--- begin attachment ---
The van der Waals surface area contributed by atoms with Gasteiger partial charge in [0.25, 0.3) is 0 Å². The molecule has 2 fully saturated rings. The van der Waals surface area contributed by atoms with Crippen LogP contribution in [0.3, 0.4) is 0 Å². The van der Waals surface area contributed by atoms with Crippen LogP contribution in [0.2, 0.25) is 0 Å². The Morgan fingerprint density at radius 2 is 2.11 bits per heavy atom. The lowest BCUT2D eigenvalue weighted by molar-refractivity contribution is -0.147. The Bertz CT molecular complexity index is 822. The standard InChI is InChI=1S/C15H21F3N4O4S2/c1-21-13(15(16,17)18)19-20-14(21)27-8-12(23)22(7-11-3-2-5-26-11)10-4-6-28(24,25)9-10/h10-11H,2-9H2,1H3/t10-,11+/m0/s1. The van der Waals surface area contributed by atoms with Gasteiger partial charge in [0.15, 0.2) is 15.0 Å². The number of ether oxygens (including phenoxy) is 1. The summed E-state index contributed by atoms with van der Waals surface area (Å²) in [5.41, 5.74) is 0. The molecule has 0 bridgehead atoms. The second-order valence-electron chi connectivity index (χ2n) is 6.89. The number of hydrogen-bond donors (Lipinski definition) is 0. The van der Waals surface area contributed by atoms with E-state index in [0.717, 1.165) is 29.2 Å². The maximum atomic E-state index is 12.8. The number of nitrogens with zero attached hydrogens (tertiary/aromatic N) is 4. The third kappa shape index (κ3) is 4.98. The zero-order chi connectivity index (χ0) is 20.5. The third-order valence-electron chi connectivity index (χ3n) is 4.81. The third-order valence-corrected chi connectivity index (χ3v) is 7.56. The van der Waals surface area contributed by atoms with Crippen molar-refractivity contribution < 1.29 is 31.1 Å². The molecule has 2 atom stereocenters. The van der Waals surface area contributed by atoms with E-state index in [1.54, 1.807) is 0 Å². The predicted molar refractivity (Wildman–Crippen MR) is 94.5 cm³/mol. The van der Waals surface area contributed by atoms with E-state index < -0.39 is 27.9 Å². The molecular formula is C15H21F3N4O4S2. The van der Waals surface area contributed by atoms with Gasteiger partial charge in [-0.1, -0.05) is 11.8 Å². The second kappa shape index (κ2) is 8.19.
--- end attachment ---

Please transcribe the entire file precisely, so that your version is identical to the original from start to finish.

The van der Waals surface area contributed by atoms with Gasteiger partial charge in [0.25, 0.3) is 0 Å². The molecule has 2 fully saturated rings. The van der Waals surface area contributed by atoms with Crippen LogP contribution in [0.3, 0.4) is 0 Å². The van der Waals surface area contributed by atoms with Crippen LogP contribution in [0.2, 0.25) is 0 Å². The Morgan fingerprint density at radius 2 is 2.11 bits per heavy atom. The lowest BCUT2D eigenvalue weighted by molar-refractivity contribution is -0.147. The Bertz CT molecular complexity index is 822. The standard InChI is InChI=1S/C15H21F3N4O4S2/c1-21-13(15(16,17)18)19-20-14(21)27-8-12(23)22(7-11-3-2-5-26-11)10-4-6-28(24,25)9-10/h10-11H,2-9H2,1H3/t10-,11+/m0/s1. The van der Waals surface area contributed by atoms with Gasteiger partial charge in [0.15, 0.2) is 15.0 Å². The number of ether oxygens (including phenoxy) is 1. The summed E-state index contributed by atoms with van der Waals surface area (Å²) in [5.41, 5.74) is 0. The molecule has 0 bridgehead atoms. The second-order valence-electron chi connectivity index (χ2n) is 6.89. The number of hydrogen-bond donors (Lipinski definition) is 0. The van der Waals surface area contributed by atoms with E-state index in [0.717, 1.165) is 29.2 Å². The maximum atomic E-state index is 12.8. The number of nitrogens with zero attached hydrogens (tertiary/aromatic N) is 4. The third kappa shape index (κ3) is 4.98. The zero-order chi connectivity index (χ0) is 20.5. The third-order valence-electron chi connectivity index (χ3n) is 4.81. The third-order valence-corrected chi connectivity index (χ3v) is 7.56. The van der Waals surface area contributed by atoms with Crippen molar-refractivity contribution < 1.29 is 31.1 Å². The molecule has 2 atom stereocenters. The van der Waals surface area contributed by atoms with E-state index in [1.54, 1.807) is 0 Å². The predicted molar refractivity (Wildman–Crippen MR) is 94.5 cm³/mol. The van der Waals surface area contributed by atoms with E-state index < -0.39 is 27.9 Å². The molecular formula is C15H21F3N4O4S2. The van der Waals surface area contributed by atoms with Gasteiger partial charge in [-0.1, -0.05) is 11.8 Å². The second kappa shape index (κ2) is 8.19.